“Attention!” once more called Joe. “To the right face— no—I mean, shoulder firelocks first off. Now to the left face.” But by this time he was so confused that his voice sank as he spoke the last words, and so some faced right and some left; while altercations at once arose in the ranks that broke the alignment into a number of disputing groups and set the captain to swearing.
“Come,” shouted one soldier, “cut it, Joe, an’ let Charles take yer place. Yer only mixes us up.”
The suggestion was greeted by numerous, if various, assenting opinions from the ranks, and without so much as waiting to hear Bagby’s reply, Charles sprang forward. Giving the salute to the mounted officers, he wheeled about, and, with two orders, had the lines in formation, after which the manoeuvres were gone through quickly and comparatively smoothly.
The reviewing officer had not laughed during the confusion, watching it with a sternly anxious face, but as the drill proceeded this look changed, and when the parade was finished, he rode forward and saluted the Invincibles. “Gentlemen,” he said, “if you but conduct yourselves with the same steadiness in the face of the enemy as you have this afternoon, your country will have little to ask of you and much to owe.” He turned to Joe, standing shamefaced at one side, and continued: “You are to be complimented on your company, sir. ’T is far and away the best I have seen since I left Virginia.”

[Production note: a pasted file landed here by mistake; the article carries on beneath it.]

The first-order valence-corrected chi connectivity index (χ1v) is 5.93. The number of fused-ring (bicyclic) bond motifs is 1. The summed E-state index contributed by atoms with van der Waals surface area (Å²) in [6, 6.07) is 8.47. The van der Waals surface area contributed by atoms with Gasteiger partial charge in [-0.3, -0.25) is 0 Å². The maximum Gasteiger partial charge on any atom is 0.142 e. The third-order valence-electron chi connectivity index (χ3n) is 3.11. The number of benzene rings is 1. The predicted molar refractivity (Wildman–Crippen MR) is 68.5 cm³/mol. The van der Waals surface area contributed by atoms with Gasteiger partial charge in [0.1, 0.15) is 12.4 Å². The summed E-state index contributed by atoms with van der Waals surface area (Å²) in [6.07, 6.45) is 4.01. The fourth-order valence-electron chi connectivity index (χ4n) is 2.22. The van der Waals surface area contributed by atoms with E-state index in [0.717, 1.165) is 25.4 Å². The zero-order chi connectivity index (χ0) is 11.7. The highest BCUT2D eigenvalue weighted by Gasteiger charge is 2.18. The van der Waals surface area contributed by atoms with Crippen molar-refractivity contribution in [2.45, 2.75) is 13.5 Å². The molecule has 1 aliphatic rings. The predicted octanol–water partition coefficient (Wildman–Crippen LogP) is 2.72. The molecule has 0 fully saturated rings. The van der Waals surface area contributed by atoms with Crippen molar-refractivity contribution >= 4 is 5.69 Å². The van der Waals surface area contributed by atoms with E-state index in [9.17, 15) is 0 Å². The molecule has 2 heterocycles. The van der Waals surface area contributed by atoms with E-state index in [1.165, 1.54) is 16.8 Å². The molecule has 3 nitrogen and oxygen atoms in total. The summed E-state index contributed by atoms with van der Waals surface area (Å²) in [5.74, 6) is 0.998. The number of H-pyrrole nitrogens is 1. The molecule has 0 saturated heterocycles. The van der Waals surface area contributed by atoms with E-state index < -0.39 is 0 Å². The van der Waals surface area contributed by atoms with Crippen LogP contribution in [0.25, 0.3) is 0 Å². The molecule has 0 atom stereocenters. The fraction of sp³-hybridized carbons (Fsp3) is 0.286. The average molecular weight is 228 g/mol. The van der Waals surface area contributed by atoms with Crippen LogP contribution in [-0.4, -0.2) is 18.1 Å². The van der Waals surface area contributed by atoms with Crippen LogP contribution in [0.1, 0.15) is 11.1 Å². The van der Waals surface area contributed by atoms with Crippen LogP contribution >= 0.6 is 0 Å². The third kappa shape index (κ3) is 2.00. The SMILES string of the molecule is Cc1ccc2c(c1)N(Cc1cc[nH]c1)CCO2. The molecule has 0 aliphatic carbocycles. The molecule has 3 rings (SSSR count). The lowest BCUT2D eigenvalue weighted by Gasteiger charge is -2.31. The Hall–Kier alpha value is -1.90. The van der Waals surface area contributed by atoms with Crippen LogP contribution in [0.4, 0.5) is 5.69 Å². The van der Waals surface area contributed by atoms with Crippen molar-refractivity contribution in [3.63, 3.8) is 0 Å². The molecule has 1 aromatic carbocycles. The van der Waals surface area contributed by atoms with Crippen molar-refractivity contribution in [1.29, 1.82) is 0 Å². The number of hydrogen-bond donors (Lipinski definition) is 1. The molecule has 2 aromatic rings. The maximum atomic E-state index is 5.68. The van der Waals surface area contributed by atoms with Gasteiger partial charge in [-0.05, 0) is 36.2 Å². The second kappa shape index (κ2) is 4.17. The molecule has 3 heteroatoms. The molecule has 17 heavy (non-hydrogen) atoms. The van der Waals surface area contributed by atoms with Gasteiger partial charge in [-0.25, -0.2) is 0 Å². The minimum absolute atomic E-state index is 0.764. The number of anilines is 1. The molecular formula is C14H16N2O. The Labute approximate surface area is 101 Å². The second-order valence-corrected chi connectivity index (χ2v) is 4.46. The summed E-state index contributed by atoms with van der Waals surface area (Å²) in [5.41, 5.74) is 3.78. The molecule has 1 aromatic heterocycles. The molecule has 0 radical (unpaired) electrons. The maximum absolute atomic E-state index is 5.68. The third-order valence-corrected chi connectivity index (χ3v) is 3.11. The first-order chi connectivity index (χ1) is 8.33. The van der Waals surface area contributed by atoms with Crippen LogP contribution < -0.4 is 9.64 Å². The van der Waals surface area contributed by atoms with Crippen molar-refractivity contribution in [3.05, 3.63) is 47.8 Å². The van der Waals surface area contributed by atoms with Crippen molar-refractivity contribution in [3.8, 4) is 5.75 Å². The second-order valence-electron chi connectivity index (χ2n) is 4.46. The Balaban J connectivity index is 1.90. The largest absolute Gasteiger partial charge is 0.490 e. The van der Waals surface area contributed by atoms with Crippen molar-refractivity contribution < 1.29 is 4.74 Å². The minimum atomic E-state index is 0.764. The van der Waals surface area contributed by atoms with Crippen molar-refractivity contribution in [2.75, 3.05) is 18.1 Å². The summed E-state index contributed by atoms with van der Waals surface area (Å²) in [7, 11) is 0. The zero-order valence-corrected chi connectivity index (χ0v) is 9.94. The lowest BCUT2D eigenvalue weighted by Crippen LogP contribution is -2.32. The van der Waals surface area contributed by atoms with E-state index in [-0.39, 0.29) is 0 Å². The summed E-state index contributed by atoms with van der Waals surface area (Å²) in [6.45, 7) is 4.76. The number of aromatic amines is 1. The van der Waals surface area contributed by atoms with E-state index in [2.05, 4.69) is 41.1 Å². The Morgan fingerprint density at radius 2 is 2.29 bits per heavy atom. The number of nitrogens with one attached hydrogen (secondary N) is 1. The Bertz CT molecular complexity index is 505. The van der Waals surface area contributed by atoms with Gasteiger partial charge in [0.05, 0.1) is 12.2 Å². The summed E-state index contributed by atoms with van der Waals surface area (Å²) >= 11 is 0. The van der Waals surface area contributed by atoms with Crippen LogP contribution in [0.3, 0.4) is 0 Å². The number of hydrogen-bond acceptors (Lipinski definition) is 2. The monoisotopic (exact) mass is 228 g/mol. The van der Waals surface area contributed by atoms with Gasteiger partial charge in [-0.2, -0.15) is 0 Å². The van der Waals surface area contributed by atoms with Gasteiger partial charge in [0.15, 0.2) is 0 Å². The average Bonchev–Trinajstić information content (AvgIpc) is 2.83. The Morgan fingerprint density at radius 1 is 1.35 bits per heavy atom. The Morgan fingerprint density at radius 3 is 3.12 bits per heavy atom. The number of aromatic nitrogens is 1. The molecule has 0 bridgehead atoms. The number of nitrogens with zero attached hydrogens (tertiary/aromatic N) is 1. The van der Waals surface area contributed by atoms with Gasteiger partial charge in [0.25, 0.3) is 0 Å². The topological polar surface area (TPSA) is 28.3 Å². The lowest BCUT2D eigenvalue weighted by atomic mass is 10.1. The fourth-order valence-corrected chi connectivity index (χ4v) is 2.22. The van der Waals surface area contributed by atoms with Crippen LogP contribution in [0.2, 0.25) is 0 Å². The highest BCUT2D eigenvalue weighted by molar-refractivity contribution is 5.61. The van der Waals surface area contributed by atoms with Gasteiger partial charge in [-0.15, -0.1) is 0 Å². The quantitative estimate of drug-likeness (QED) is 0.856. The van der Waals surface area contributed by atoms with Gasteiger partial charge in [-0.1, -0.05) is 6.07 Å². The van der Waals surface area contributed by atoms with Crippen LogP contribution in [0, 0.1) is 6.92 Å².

“And that is n’t all, your honour,” replied Joe, his face brightening and his self-importance evidently restored. “We are a forehanded lot, and we’ve got twenty half-barrels of powder laid in against trouble.”
After a few more words with Bagby, which put a pleased smile on his face, the officer wheeled his horse. “Well, gentlemen, we’ll proceed,” he called to the group; and, as they were mounting, he rode to where Charles stood. “You have served?” he said.
Charles, with the old sullen look upon his face, saluted, and replied bitterly: “Yes, general, and would give an eye to be in the ranks again.”
The general looked at him steadily. “If ye served in the ranks, how comes it that ye give the officer’s salute?” he asked.
Charles flushed, but met the scrutinising eye to eye, as he answered: “None know it here, but I held his Majesty’s commission for seven years.”
“You look o’er young to have done that,” said the general.
“I was made a cornet at twelve.”
“How comes it that you are here?”
“My own folly,” muttered the man.
“’T is a pity thou ’rt indentured, for we have crying need of trained men. But do what you can hereabouts, since you are not free to join us.”
“I will, general,” said Charles, eagerly, and, as the officer wheeled his horse, he once more saluted. Then as the travellers rode toward the bridge, the bondsman walked over and looked up at his crude likeness of the general.